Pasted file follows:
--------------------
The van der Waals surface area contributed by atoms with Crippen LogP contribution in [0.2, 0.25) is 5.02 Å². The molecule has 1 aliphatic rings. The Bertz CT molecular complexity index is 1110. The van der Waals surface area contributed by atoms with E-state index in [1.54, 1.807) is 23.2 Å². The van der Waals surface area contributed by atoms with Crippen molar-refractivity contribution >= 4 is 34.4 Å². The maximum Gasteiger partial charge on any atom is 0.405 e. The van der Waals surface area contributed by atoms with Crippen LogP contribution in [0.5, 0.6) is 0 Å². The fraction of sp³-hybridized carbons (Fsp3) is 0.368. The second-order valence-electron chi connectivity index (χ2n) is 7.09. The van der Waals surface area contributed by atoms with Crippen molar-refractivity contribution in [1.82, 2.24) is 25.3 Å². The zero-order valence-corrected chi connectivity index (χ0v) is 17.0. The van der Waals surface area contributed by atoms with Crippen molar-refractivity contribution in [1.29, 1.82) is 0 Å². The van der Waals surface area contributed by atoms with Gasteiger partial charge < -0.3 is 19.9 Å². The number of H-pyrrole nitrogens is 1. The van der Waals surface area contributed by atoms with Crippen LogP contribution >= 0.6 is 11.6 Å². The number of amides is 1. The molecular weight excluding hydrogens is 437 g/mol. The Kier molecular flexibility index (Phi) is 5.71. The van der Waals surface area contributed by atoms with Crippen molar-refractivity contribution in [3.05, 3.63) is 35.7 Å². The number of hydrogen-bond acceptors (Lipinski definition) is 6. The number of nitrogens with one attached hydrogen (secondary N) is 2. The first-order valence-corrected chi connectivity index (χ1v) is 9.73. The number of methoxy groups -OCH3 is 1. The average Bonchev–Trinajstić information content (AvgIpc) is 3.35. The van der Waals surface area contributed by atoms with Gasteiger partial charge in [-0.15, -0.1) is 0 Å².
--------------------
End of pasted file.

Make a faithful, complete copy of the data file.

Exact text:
The van der Waals surface area contributed by atoms with Crippen LogP contribution in [0.2, 0.25) is 5.02 Å². The molecule has 1 aliphatic rings. The Bertz CT molecular complexity index is 1110. The van der Waals surface area contributed by atoms with E-state index in [1.54, 1.807) is 23.2 Å². The van der Waals surface area contributed by atoms with Crippen molar-refractivity contribution >= 4 is 34.4 Å². The maximum Gasteiger partial charge on any atom is 0.405 e. The van der Waals surface area contributed by atoms with Crippen LogP contribution in [0.5, 0.6) is 0 Å². The fraction of sp³-hybridized carbons (Fsp3) is 0.368. The second-order valence-electron chi connectivity index (χ2n) is 7.09. The van der Waals surface area contributed by atoms with Crippen molar-refractivity contribution in [1.82, 2.24) is 25.3 Å². The zero-order valence-corrected chi connectivity index (χ0v) is 17.0. The van der Waals surface area contributed by atoms with Crippen molar-refractivity contribution in [1.29, 1.82) is 0 Å². The van der Waals surface area contributed by atoms with Gasteiger partial charge < -0.3 is 19.9 Å². The number of H-pyrrole nitrogens is 1. The van der Waals surface area contributed by atoms with Crippen LogP contribution >= 0.6 is 11.6 Å². The number of amides is 1. The molecular weight excluding hydrogens is 437 g/mol. The Kier molecular flexibility index (Phi) is 5.71. The van der Waals surface area contributed by atoms with Crippen molar-refractivity contribution in [3.05, 3.63) is 35.7 Å². The number of hydrogen-bond acceptors (Lipinski definition) is 6. The number of nitrogens with one attached hydrogen (secondary N) is 2. The first-order valence-corrected chi connectivity index (χ1v) is 9.73. The number of methoxy groups -OCH3 is 1. The average Bonchev–Trinajstić information content (AvgIpc) is 3.35. The van der Waals surface area contributed by atoms with Gasteiger partial charge in [-0.15, -0.1) is 0 Å².